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Chocolatier and judge on Netflix's "Nailed It" Jacques Torres shares his go-to chocolate and phyllo dessert to "wow" dinner guests.
"In French, fontaine means fountain. When I created these, I imagined the chocolate oozing out, like water rushing out of a fountain. The combination of raspberries and chocolate is a popular one, the bittersweet chocolate balancing the strong flavor of the raspberries. This dessert is filled with contrasts: warm/cold, acid/sweet, crunchy/smooth. The delicate crisp phyllo dough triangles create an architectural quality, giving the dessert an elegant height. It will be easiest if you make the ganache a few hours in advance and let it cool at room temperature. If you put it in the refrigerator to cool, it will become too hard." —Jacques
Pro Tips from Jacques: Always store phyllo dough thoroughly wrapped in the refrigerator to keep it from drying. If it dries, you will have to throw it away. Meanwhile, if the phyllo is frozen, you will not be able to separate the layers. Let it thaw, covered, at room temperature. If it comes rolled up, you will want to lay it flat. If you have any slight tears in a layer, you can still use it by "gluing" it together with butter. If you tear a layer beyond repair, just throw it away.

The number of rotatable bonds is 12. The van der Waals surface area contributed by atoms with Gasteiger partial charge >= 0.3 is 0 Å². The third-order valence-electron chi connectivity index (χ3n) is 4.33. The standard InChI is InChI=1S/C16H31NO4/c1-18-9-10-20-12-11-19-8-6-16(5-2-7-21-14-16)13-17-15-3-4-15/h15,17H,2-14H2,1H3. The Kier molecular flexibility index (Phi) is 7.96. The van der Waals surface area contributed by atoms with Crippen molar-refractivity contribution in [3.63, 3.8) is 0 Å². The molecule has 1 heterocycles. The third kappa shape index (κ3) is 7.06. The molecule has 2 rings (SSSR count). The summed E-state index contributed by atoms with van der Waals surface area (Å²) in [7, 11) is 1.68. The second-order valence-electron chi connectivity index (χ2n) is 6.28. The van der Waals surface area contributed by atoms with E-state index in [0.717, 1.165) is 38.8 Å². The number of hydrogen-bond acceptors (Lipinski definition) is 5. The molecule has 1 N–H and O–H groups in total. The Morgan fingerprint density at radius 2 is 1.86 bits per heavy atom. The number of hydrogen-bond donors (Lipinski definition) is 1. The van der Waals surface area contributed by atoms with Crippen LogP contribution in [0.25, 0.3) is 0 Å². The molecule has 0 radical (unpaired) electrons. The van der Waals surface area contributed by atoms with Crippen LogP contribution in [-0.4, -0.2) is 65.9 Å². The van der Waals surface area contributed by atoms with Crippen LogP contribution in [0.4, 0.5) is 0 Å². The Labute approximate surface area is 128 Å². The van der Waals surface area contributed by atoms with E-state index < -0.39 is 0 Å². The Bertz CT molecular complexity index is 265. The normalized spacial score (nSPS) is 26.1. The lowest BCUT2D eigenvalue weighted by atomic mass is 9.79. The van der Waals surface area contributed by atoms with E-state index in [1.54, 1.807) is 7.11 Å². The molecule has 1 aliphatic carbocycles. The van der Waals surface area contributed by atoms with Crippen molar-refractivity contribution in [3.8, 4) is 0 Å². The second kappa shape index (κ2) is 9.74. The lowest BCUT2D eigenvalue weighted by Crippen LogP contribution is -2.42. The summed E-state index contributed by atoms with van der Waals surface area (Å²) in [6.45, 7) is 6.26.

For more sweet recipes from Jacques Torres, check out his Chocolate Chip Cookies and Homemade Chocolate Turtles with Pecans + Chocolate.
For the ganache, heat the heavy cream in a 1-quart heavy-bottomed saucepan until bubbles begin to form around the edge of the pan. Place the chopped chocolate in a medium-size mixing bowl. Make a ganache by pouring the hot cream over the chocolate and letting it sit for 30 seconds to melt the chocolate, then slowly whisking until smooth and homogenous. Pour the ganache onto a clean baking sheet to allow it to cool. As it cools, it will begin to set and thicken.
For the cake, set aside until ready to use.
For the raspberry syrup, place the sugar and water in a nonreactive 1-quart heavy-bottomed saucepan and bring to a boil over medium-high heat. The sugar should completely dissolve. Add the raspberries and return to a boil. As the mixture boils, whisk thoroughly to break up the raspberries and allow them to release their juices. This will cause the syrup to turn red. Remove from the heat.